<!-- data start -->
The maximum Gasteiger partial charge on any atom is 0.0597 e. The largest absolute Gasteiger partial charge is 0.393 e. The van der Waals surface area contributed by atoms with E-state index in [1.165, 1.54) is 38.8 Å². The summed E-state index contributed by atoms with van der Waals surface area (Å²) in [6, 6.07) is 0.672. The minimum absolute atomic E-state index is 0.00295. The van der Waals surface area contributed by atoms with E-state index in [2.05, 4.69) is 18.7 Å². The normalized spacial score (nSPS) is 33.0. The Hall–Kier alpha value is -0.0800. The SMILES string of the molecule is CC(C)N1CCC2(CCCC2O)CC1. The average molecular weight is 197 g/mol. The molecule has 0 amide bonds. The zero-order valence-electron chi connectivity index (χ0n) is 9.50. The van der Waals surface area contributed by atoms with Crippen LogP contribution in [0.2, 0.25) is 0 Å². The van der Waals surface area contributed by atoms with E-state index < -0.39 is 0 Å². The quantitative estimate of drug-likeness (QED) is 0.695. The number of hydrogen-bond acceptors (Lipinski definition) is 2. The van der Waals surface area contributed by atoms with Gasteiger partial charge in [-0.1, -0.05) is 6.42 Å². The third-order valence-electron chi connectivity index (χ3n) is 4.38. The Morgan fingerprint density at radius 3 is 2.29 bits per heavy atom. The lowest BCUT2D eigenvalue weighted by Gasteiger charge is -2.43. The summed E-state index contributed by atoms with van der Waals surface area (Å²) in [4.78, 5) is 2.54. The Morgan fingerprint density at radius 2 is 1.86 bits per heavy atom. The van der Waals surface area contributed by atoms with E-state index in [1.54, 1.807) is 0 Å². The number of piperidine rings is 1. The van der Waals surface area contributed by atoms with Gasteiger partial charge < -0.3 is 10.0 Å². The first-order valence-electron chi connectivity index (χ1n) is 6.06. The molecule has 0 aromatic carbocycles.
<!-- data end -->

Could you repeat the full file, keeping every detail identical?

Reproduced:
The maximum Gasteiger partial charge on any atom is 0.0597 e. The largest absolute Gasteiger partial charge is 0.393 e. The van der Waals surface area contributed by atoms with E-state index in [1.165, 1.54) is 38.8 Å². The summed E-state index contributed by atoms with van der Waals surface area (Å²) in [6, 6.07) is 0.672. The minimum absolute atomic E-state index is 0.00295. The van der Waals surface area contributed by atoms with E-state index in [2.05, 4.69) is 18.7 Å². The normalized spacial score (nSPS) is 33.0. The Hall–Kier alpha value is -0.0800. The SMILES string of the molecule is CC(C)N1CCC2(CCCC2O)CC1. The average molecular weight is 197 g/mol. The molecule has 0 amide bonds. The zero-order valence-electron chi connectivity index (χ0n) is 9.50. The van der Waals surface area contributed by atoms with Crippen LogP contribution in [0.2, 0.25) is 0 Å². The van der Waals surface area contributed by atoms with E-state index < -0.39 is 0 Å². The quantitative estimate of drug-likeness (QED) is 0.695. The number of hydrogen-bond acceptors (Lipinski definition) is 2. The van der Waals surface area contributed by atoms with Gasteiger partial charge in [-0.1, -0.05) is 6.42 Å². The third-order valence-electron chi connectivity index (χ3n) is 4.38. The Morgan fingerprint density at radius 3 is 2.29 bits per heavy atom. The lowest BCUT2D eigenvalue weighted by Gasteiger charge is -2.43. The summed E-state index contributed by atoms with van der Waals surface area (Å²) in [4.78, 5) is 2.54. The Morgan fingerprint density at radius 2 is 1.86 bits per heavy atom. The van der Waals surface area contributed by atoms with E-state index in [1.54, 1.807) is 0 Å². The number of piperidine rings is 1. The van der Waals surface area contributed by atoms with Gasteiger partial charge < -0.3 is 10.0 Å². The first-order valence-electron chi connectivity index (χ1n) is 6.06. The molecule has 0 aromatic carbocycles.